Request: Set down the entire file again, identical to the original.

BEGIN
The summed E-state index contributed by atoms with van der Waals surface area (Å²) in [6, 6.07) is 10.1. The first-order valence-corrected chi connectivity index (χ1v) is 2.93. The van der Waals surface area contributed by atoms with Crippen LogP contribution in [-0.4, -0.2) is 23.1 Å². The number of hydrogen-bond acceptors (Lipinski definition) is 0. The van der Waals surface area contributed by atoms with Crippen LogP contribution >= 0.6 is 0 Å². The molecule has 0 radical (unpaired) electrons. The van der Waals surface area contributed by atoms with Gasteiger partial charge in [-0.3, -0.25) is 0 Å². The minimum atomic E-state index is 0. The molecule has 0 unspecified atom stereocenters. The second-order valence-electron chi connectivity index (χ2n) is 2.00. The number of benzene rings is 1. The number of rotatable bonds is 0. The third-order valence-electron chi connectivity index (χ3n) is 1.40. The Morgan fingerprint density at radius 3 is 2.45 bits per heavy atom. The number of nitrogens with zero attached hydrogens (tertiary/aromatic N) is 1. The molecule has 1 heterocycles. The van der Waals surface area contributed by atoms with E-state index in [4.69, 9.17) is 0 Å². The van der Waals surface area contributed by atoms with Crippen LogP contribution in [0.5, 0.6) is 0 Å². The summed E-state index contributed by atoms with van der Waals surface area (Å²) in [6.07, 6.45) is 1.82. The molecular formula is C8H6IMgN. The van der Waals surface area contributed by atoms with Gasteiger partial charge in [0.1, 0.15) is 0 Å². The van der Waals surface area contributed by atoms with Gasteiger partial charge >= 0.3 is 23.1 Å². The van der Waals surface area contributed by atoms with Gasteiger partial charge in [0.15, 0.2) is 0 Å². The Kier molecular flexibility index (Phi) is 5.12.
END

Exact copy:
The summed E-state index contributed by atoms with van der Waals surface area (Å²) in [6, 6.07) is 10.1. The first-order valence-corrected chi connectivity index (χ1v) is 2.93. The van der Waals surface area contributed by atoms with Crippen LogP contribution in [-0.4, -0.2) is 23.1 Å². The number of hydrogen-bond acceptors (Lipinski definition) is 0. The van der Waals surface area contributed by atoms with Crippen LogP contribution >= 0.6 is 0 Å². The molecule has 0 radical (unpaired) electrons. The van der Waals surface area contributed by atoms with Gasteiger partial charge in [-0.3, -0.25) is 0 Å². The minimum atomic E-state index is 0. The molecule has 0 unspecified atom stereocenters. The second-order valence-electron chi connectivity index (χ2n) is 2.00. The number of benzene rings is 1. The number of rotatable bonds is 0. The third-order valence-electron chi connectivity index (χ3n) is 1.40. The Morgan fingerprint density at radius 3 is 2.45 bits per heavy atom. The number of nitrogens with zero attached hydrogens (tertiary/aromatic N) is 1. The molecule has 1 heterocycles. The van der Waals surface area contributed by atoms with E-state index in [4.69, 9.17) is 0 Å². The van der Waals surface area contributed by atoms with Crippen LogP contribution in [0.5, 0.6) is 0 Å². The summed E-state index contributed by atoms with van der Waals surface area (Å²) in [6.07, 6.45) is 1.82. The molecular formula is C8H6IMgN. The van der Waals surface area contributed by atoms with Gasteiger partial charge in [0.1, 0.15) is 0 Å². The van der Waals surface area contributed by atoms with Gasteiger partial charge >= 0.3 is 23.1 Å². The van der Waals surface area contributed by atoms with Gasteiger partial charge in [0.15, 0.2) is 0 Å². The Kier molecular flexibility index (Phi) is 5.12.